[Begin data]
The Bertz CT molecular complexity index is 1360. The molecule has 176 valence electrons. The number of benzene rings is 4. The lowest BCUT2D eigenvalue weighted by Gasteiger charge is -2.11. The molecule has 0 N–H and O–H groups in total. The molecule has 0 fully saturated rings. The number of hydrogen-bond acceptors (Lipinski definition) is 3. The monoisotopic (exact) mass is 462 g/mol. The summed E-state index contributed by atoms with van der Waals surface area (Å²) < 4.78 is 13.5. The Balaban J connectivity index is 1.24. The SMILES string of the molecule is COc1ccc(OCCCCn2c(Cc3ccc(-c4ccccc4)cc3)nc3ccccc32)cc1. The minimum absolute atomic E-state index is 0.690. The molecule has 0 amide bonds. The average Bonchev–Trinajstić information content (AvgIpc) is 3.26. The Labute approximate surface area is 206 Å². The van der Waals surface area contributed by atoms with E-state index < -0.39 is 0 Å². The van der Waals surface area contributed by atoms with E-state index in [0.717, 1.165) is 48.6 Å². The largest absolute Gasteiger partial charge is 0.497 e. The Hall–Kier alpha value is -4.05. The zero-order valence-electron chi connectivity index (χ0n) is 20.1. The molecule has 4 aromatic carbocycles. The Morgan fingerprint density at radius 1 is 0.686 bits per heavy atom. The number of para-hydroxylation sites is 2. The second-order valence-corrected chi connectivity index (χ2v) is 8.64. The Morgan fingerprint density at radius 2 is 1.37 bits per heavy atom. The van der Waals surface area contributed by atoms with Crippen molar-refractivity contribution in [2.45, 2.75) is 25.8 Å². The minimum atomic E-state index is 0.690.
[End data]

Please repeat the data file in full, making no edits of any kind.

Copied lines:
The Bertz CT molecular complexity index is 1360. The molecule has 176 valence electrons. The number of benzene rings is 4. The lowest BCUT2D eigenvalue weighted by Gasteiger charge is -2.11. The molecule has 0 N–H and O–H groups in total. The molecule has 0 fully saturated rings. The number of hydrogen-bond acceptors (Lipinski definition) is 3. The monoisotopic (exact) mass is 462 g/mol. The summed E-state index contributed by atoms with van der Waals surface area (Å²) < 4.78 is 13.5. The Balaban J connectivity index is 1.24. The SMILES string of the molecule is COc1ccc(OCCCCn2c(Cc3ccc(-c4ccccc4)cc3)nc3ccccc32)cc1. The minimum absolute atomic E-state index is 0.690. The molecule has 0 amide bonds. The average Bonchev–Trinajstić information content (AvgIpc) is 3.26. The Labute approximate surface area is 206 Å². The van der Waals surface area contributed by atoms with E-state index < -0.39 is 0 Å². The van der Waals surface area contributed by atoms with E-state index in [0.717, 1.165) is 48.6 Å². The largest absolute Gasteiger partial charge is 0.497 e. The Hall–Kier alpha value is -4.05. The zero-order valence-electron chi connectivity index (χ0n) is 20.1. The molecule has 4 aromatic carbocycles. The Morgan fingerprint density at radius 1 is 0.686 bits per heavy atom. The number of para-hydroxylation sites is 2. The second-order valence-corrected chi connectivity index (χ2v) is 8.64. The Morgan fingerprint density at radius 2 is 1.37 bits per heavy atom. The van der Waals surface area contributed by atoms with Crippen molar-refractivity contribution in [2.45, 2.75) is 25.8 Å². The minimum atomic E-state index is 0.690.